Through his use of the partial veto, Evers gave school districts the power to raise per pupil revenue adjustments by $325 annually over state-imposed caps. The budget provides per pupil revenue limit adjustment authority of $179 plus $146 for a total of $325 in each year from 2023-24 until 2425 with the latter figure extended through Evers’ striking of the 20s in 2024-2025.
The change provides “school districts with predictable long-term increases for the foreseeable future,” Evers said.
Evers used his partial veto to pare back a $3.5 billion income tax cut that would have reduced the number of tax brackets to three from four.
Evers reshaped the cut to reduce the individual income tax rates for the bottom income tax brackets to provide $175 million of individual income tax reductions over the 2023-25 biennium. “By cutting the bottom two tax rates further, this budget continues the governor’s responsible individual income tax reductions, which now total nearly $1.5 billion annually since 2019,” a statement read.
Evers’ vetoed a cut to the University of Wisconsin System, allowing it to retain 189 full-time positions, which Republican budget writers had altered to trim staff working on diversity, equity, and inclusion.
The vetoes add $1.4 billion in costs to the first fiscal year of the budget and $1.3 billion in the second.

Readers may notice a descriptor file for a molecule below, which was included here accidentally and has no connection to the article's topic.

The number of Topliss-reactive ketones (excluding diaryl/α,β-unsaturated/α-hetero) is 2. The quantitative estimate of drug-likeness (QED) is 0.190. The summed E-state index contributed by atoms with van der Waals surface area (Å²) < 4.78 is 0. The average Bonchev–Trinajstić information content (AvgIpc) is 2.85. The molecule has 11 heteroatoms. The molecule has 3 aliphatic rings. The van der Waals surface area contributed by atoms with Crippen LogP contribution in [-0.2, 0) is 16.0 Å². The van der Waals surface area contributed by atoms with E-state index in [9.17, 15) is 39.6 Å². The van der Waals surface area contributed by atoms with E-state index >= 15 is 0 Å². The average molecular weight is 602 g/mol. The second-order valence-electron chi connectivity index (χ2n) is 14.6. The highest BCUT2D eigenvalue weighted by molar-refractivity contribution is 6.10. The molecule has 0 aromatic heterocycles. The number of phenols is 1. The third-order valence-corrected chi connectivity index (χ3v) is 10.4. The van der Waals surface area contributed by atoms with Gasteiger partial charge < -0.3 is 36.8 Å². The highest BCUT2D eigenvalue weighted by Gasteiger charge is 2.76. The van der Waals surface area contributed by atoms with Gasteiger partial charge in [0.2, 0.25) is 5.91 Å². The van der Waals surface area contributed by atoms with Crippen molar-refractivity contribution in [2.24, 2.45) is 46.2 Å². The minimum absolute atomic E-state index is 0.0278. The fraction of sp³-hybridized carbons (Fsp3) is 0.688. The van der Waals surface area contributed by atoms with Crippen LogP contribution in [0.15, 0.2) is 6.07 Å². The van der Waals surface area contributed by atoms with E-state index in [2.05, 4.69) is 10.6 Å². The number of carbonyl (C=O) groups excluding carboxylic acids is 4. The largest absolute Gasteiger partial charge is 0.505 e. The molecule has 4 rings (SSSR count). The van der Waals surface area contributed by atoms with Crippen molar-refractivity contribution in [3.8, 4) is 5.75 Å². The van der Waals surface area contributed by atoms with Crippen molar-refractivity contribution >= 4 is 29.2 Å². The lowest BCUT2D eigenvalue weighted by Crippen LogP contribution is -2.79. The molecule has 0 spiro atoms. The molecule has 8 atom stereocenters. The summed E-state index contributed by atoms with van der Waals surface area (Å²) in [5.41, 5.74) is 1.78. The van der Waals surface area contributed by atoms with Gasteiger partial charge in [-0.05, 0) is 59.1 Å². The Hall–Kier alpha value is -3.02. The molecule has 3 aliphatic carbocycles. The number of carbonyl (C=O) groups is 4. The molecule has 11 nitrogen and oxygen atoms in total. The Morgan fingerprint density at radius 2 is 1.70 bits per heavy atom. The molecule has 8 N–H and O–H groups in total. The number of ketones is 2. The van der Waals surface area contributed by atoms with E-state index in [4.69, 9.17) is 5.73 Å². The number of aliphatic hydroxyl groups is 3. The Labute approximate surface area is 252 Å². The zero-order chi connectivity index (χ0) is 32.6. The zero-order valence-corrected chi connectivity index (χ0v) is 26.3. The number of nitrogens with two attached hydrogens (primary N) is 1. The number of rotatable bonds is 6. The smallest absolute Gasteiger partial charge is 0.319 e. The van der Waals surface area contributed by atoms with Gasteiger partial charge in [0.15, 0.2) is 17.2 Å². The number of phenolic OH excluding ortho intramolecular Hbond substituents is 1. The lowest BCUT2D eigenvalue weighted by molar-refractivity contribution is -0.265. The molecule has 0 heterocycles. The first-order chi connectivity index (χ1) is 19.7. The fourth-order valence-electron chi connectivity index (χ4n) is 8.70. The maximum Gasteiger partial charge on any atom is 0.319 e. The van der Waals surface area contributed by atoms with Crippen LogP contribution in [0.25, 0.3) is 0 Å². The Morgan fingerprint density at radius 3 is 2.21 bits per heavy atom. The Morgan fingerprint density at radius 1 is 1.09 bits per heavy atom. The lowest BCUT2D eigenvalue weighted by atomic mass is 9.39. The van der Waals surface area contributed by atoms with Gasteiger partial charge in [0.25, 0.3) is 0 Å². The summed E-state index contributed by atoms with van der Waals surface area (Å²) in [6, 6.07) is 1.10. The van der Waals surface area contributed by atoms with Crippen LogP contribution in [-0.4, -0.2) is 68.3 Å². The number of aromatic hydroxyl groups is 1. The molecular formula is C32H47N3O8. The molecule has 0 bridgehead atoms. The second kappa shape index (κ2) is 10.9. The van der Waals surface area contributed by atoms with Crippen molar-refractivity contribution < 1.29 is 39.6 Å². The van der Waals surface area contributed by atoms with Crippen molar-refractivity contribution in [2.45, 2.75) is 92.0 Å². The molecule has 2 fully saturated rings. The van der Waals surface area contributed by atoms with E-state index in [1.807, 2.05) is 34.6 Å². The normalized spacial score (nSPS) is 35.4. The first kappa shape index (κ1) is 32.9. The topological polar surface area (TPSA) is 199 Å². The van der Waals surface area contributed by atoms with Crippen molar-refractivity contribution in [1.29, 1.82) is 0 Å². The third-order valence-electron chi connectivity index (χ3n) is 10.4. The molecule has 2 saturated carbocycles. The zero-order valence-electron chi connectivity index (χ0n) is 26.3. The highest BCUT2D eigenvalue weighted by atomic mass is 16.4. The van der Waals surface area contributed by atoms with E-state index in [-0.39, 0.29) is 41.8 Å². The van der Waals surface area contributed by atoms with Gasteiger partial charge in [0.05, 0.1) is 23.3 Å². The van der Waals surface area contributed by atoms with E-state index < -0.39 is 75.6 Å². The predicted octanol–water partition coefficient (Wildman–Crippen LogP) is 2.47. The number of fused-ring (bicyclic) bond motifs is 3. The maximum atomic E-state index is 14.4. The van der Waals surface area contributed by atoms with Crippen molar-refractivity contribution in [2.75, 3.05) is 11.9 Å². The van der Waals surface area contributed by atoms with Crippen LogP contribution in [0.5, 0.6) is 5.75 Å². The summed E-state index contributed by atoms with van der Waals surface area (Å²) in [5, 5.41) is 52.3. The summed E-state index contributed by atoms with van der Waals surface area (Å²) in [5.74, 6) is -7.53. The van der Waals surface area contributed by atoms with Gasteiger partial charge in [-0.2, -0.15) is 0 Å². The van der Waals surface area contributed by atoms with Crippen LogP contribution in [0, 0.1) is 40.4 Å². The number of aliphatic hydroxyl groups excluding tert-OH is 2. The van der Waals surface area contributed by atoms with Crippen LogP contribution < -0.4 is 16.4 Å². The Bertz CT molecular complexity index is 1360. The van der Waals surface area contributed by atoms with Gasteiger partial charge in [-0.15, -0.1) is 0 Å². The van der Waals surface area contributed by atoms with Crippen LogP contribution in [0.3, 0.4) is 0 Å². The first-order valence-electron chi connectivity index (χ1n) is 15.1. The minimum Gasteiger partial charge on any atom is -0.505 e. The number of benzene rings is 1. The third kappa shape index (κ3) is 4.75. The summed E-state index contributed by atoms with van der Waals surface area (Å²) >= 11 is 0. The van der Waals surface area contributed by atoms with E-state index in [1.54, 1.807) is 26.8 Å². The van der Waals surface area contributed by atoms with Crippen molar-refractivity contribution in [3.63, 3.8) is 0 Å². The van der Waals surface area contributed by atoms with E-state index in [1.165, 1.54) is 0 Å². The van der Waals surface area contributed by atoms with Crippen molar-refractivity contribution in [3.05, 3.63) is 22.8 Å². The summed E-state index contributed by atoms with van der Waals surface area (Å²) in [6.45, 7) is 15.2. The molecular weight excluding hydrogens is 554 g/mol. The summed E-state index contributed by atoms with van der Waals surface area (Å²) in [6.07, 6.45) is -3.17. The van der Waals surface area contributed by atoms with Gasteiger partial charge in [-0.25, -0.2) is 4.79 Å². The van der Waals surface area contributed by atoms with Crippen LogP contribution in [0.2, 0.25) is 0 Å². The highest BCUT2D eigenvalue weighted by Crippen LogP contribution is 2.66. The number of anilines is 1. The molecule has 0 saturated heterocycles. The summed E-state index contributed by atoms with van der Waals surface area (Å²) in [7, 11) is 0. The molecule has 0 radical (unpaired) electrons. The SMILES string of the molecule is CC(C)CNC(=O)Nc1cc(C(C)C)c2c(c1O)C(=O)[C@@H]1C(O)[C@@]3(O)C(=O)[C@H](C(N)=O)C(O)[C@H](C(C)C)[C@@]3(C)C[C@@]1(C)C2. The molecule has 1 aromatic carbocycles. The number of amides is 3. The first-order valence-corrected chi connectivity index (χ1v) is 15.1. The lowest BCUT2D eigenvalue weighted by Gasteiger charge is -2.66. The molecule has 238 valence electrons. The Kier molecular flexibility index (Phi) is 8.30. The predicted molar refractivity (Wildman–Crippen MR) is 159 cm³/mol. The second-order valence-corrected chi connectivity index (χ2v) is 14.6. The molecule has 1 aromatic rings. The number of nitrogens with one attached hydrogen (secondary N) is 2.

The GOP attacked the vetoes. “Vetoing tax cuts on the top two brackets provides hardly any tax relief for truly middle-class families,” Assembly Speaker Robin Vos, R-Rochester, said in a statement. “His decision also creates another economic disadvantage for Wisconsin, leaving our top bracket higher than most of our neighboring states, including Illinois. We know that Governor Evers overstepped his bounds, it’s our job to figure out ways to ensure this money goes back to you.”
Republican will first try their hand at an override. Republicans hold majorities in the Assembly and Senate but lack a super majority needed to override the governor’s partial vetoes without Democratic support in the Assembly. Vos said the GOP would also pass another tax cut bill if the override fails. Evers said he would veto it.